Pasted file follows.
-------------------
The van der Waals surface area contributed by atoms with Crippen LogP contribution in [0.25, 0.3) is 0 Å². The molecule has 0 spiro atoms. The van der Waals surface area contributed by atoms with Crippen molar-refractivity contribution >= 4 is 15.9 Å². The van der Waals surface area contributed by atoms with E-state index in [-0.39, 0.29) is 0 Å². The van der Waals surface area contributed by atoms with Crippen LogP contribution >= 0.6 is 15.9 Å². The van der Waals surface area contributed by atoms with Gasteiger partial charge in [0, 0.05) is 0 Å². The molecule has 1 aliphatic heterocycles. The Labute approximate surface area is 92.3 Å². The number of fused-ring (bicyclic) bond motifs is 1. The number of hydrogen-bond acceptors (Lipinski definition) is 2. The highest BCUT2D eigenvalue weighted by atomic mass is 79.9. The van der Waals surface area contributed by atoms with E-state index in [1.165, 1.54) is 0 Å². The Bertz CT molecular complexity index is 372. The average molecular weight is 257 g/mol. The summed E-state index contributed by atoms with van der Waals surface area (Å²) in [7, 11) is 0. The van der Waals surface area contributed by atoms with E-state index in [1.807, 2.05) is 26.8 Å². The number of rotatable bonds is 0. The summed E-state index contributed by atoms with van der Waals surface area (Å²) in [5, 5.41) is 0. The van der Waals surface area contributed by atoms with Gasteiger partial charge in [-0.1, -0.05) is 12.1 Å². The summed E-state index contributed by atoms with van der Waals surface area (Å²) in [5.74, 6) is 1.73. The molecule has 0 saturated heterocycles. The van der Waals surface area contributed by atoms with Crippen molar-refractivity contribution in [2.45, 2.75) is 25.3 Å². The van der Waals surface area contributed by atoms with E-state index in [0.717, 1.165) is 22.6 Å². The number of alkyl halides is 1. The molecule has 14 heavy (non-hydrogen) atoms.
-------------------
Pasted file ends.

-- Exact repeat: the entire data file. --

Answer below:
The van der Waals surface area contributed by atoms with Crippen LogP contribution in [0.25, 0.3) is 0 Å². The molecule has 0 spiro atoms. The van der Waals surface area contributed by atoms with Crippen molar-refractivity contribution >= 4 is 15.9 Å². The van der Waals surface area contributed by atoms with E-state index in [-0.39, 0.29) is 0 Å². The van der Waals surface area contributed by atoms with Crippen LogP contribution >= 0.6 is 15.9 Å². The van der Waals surface area contributed by atoms with Gasteiger partial charge in [0, 0.05) is 0 Å². The molecule has 1 aliphatic heterocycles. The Labute approximate surface area is 92.3 Å². The number of fused-ring (bicyclic) bond motifs is 1. The number of hydrogen-bond acceptors (Lipinski definition) is 2. The highest BCUT2D eigenvalue weighted by atomic mass is 79.9. The van der Waals surface area contributed by atoms with E-state index in [1.165, 1.54) is 0 Å². The Bertz CT molecular complexity index is 372. The average molecular weight is 257 g/mol. The summed E-state index contributed by atoms with van der Waals surface area (Å²) in [7, 11) is 0. The van der Waals surface area contributed by atoms with E-state index in [1.807, 2.05) is 26.8 Å². The number of rotatable bonds is 0. The summed E-state index contributed by atoms with van der Waals surface area (Å²) in [5, 5.41) is 0. The van der Waals surface area contributed by atoms with Gasteiger partial charge in [-0.1, -0.05) is 12.1 Å². The summed E-state index contributed by atoms with van der Waals surface area (Å²) in [5.74, 6) is 1.73. The molecule has 0 saturated heterocycles. The van der Waals surface area contributed by atoms with Crippen molar-refractivity contribution in [2.45, 2.75) is 25.3 Å². The van der Waals surface area contributed by atoms with E-state index in [0.717, 1.165) is 22.6 Å². The number of alkyl halides is 1. The molecule has 14 heavy (non-hydrogen) atoms.